Meanwhile, in the western United States, the weather service forecast potentially record-setting heat in Arizona, Colorado, New Mexico and Utah, where temperatures were expected into the 90s in some places.

(Reporting by Chris Michaud and Daniel Trotta; Editing by Randy Fabi)

Thousands of pigs die in Oklahoma wildfires at Smithfield Foods hog farm

(Reuters) – Wildfires devastated a Smithfield Foods Inc [SFII.UL] hog farm in Laverne, Oklahoma, killing an uncertain but potentially huge number of pigs, company and local officials said on Friday.

“Several thousands were lost,” said Luke Kanclerz, spokesman for the Oklahoma Forestry Services. “Such a large area was impacted by these fires, it’s taking time to collect information … there are no accurate numbers yet.”

Firefighters on Friday were still working to contain some of the grass fires that grew rapidly on Monday due to dry weather and parched prairie land in Texas, north and western Oklahoma and southern Kansas, burning nearly 2 million acres, killing six people and hundreds of cattle.

The Smithfield farm housed about 45,000 sows, according to the company website.

“While we are deeply thankful that no employees were harmed in the fire, we lament the unnecessary loss of animals and the devastation to the surrounding community,” Smithfield spokeswoman Kathleen Kirkham said in a statement.

Kirkham did not respond to a request for an estimate on how many sows at the farm had died.

Smithfield, the world’s largest pork producer, says it produces about 16 million hogs per year. The company is a subsidiary of WH Group Ltd.

(Reporting by Michael Hirtzer in Chicago; Editing by Tom Brown)

More than 100,000 customers without power in upstate New York

(Reuters) – More than 100,000 customers remained without power in upstate New York on Friday and were told that some outages could last for days after fierce winds toppled power lines and damaged homes and businesses.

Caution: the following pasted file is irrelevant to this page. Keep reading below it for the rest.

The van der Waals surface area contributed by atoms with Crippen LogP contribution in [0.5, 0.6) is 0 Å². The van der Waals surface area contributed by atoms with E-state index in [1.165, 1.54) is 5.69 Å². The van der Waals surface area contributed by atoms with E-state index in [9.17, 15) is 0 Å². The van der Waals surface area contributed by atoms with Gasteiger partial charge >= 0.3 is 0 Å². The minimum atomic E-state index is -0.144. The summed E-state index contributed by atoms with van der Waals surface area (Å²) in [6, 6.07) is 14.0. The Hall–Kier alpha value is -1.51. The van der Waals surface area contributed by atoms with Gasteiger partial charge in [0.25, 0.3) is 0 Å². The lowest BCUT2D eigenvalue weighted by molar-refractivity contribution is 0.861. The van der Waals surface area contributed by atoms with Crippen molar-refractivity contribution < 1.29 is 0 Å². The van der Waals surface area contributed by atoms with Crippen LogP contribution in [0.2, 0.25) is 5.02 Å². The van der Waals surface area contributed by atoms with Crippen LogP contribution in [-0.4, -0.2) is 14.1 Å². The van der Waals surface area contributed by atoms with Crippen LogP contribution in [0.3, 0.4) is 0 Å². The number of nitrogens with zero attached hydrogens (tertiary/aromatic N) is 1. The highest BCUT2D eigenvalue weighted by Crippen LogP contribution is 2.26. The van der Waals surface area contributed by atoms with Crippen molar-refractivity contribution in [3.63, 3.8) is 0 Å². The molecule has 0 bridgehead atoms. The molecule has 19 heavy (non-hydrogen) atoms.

Utilities companies reported that nearly 127,000 customers were without power as of 1 a.m. local time as crews continued to access the damage, remove trees and repair power lines after 70 mph (110 kph) wind gusts blew through the area on Wednesday.

“Due to the considerable damage, the companies continue to advise customers to plan for outages extending past the next 24 hours and in some areas may last for multiple days,” power companies NYSEG and RG&E said in a statement.

Homes and business owners throughout the area spent the day on Thursday cleaning up debris and assessing the damage to their structures while crews cleared downed trees and power lines that made some roads impassable.

“I’m alive, my daughter is alive … so I’m happy. Just pick up the pieces and start all over again, that is all I can do,” Twanna Lister said to TWC News in Rochester after a tree smashed through a home she was renting.

The Rochester City School District canceled classes on Friday for its 28,000 students in the hopes that classes will resume on Monday.

(Reporting by Brendan O’Brien in Milwaukee; Editing by Michael Perry)

Wildfire threat remains after killing six, destroying numerous structures

(Reuters) – The threat of wildfires is expected to remain high on Wednesday in the U.S. Plains, where prairie fires have claimed six lives, prompted thousands of evacuations and destroyed numerous structures.

Fire weather advisories remained in effect in parts of Colorado, Kansas, Oklahoma and Texas where firefighters continued to battle wildfires stoked by high winds and tinder-dry vegetation over the last several days.

Low humidity along with 15 to 25 mph (25 to 40 kph) winds and ongoing drought conditions will continue to create elevated fire dangers throughout the region, the National Weather Service said in its advisories that also included Missouri and Nebraska.